"This is a planetary emergency," says Hart quietly. Achieving sustainability is the biggest business challenge - and opportunity - in the history of capitalism. The entire IISE leadership team believes that India is the ideal place to launch and base this enterprise, given its large population size, consistent poverty despite sustained economic growth, entrepreneurial culture and environmental challenges. And they've put in both their money and their sweat to back that belief.

To anyone who has been following the debate, it is becoming more obvious that a green future won't result from subsidising today's immature technologies. "We need to get people to think sharper. We have to find the smarter, cheaper, more effective solutions," Bjorn Lomborg tells me. Lomborg wrote The Skeptical Environmentalist in 2001 and has been named one of the 50 people who could save the planet. He says big changes aren't going to come about by tinkering around with current immature technologies. Further research would be a much better investment. Which is exactly where the IISE comes in. Its mission? "To dramatically increase the number and success of intrapreneurs and entrepreneurs focused on socially inclusive and environmentally sustainable business development for the 21st century." (

"We aim to make the institute the hub for these activities, along with field-based affiliates in India and partners around the world," says Pradeep Chowdhry, who will be the director of the new institute. IISE will help co-create innovative models of sustainable enterprise, building the entrepreneurial capacity of underserved rural and slum BoP communities, he adds. It hopes to stimulate ideas, create opportunity, mentor, fund, incubate and collaborate to launch what Hart describes as green-leap ventures. Not just a few, but hundreds of these, in order to increase the probability of finding that transformational one. "We need to think in regenerative terms and not just reductions in negative impacts," says Hart. An example is producing fibre that actually regenerates the soil rather than depleting it - so that by growing fibre on wasteland, one builds the soil in the process. Or Lomborg's personal favourite; growing algae in the open seas to generate oil.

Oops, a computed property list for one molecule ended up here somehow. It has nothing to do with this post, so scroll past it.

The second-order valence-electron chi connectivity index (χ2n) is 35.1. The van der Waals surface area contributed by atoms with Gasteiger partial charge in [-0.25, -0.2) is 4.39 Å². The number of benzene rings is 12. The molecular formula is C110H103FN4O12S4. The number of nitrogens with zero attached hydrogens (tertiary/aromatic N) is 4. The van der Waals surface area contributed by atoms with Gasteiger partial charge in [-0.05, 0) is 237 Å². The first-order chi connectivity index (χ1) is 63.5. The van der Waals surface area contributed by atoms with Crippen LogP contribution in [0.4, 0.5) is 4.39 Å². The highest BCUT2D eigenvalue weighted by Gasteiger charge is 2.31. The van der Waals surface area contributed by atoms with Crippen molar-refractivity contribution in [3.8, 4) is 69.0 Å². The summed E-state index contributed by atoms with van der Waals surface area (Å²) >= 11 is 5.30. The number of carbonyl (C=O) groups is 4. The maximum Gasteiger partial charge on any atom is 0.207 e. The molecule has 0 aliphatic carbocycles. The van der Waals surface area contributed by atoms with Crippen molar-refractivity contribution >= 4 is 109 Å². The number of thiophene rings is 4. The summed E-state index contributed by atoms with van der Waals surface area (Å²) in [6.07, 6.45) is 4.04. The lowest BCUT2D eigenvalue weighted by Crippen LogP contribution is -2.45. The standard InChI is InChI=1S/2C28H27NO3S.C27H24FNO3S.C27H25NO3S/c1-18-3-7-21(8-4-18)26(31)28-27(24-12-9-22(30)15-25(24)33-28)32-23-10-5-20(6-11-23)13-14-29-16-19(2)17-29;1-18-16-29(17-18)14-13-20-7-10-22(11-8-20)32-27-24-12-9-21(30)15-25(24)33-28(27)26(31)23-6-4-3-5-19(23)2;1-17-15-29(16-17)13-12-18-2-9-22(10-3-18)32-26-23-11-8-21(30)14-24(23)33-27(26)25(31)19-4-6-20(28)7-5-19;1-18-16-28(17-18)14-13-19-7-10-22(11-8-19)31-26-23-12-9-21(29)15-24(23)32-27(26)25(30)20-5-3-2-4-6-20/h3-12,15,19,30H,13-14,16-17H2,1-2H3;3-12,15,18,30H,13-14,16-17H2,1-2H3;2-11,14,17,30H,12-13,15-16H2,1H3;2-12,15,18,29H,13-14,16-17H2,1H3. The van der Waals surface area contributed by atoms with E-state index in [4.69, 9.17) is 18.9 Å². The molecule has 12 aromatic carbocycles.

These are exactly the sort of disruptive, innovative technologies that can make the current way of doing things obsolete while maintaining sustainable growth, or better still, accelerating it. And if the entrepreneurs starting up the IISE have their way, this 10-acre campus outside Bangalore is where those game-changer technologies are going to be co-created. Which is great, because clearly, existing producers of imperfect or inefficient technologies aren't proactively going to vote themselves out of business!

IISE will hand-hold hundreds of ventures for BoP markets by experimenting with and incubating revolutionary new, clean technologies, creating eco-sustainable business models, education and entrepreneurial training for the future through its PG certificate in sustainable enterprise, executive education and other academic offerings. It will also encourage existing companies to implement the BoP protocol.

"It aims not just to increase wealth at the bottom, but also arrest rural to urban migration by creating new economic activity in rural areas," says co-founder Shekar Narasimhan, currently managing partner with Beekman Advisors Inc. "We don't want to make only consumers out of our poor - we want to make them consumers and producers, address their basic human needs. Capitalism must be inclusive, or it will be a failed system," he says from Washington DC, his voice carrying his belief across the Atlantic.

But good intentions aren't all it takes - the IISE needs to walk its talk and throw up success stories - especially of rural entrepreneurs co-creating transformational technologies - to convince the sceptics. For the founders, this is a labour of love - Dr Premchandra Sagar, another co-founder along with NASA technologist Sachidananda Babu, have invested not just money, but also their time. And what's binding all of them even more strongly than the belief that this cannot afford to fail for the sake of the planet, is the desire to leave a legacy that will outlast them. And a planet that will outlast that legacy.